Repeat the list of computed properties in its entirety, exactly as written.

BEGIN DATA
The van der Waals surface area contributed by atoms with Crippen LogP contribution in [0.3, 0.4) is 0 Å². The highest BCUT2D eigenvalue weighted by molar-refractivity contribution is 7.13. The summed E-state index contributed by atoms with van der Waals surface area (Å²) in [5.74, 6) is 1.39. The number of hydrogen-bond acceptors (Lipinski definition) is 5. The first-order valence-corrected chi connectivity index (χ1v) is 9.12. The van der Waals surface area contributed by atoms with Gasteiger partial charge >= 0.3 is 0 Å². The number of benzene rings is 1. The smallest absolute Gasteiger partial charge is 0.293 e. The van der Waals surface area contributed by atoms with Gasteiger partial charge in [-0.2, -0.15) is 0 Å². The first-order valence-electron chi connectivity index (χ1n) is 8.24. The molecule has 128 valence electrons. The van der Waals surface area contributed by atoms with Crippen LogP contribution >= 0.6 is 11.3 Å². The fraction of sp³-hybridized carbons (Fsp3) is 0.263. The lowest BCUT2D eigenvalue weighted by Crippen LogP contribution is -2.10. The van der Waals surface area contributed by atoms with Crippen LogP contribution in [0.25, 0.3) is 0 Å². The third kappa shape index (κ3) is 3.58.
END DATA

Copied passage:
The van der Waals surface area contributed by atoms with Crippen LogP contribution in [0.3, 0.4) is 0 Å². The highest BCUT2D eigenvalue weighted by molar-refractivity contribution is 7.13. The summed E-state index contributed by atoms with van der Waals surface area (Å²) in [5.74, 6) is 1.39. The number of hydrogen-bond acceptors (Lipinski definition) is 5. The first-order valence-corrected chi connectivity index (χ1v) is 9.12. The van der Waals surface area contributed by atoms with Gasteiger partial charge >= 0.3 is 0 Å². The number of benzene rings is 1. The smallest absolute Gasteiger partial charge is 0.293 e. The van der Waals surface area contributed by atoms with Gasteiger partial charge in [-0.2, -0.15) is 0 Å². The first-order valence-electron chi connectivity index (χ1n) is 8.24. The molecule has 128 valence electrons. The van der Waals surface area contributed by atoms with Crippen LogP contribution >= 0.6 is 11.3 Å². The fraction of sp³-hybridized carbons (Fsp3) is 0.263. The lowest BCUT2D eigenvalue weighted by Crippen LogP contribution is -2.10. The van der Waals surface area contributed by atoms with Crippen LogP contribution in [0.25, 0.3) is 0 Å². The third kappa shape index (κ3) is 3.58.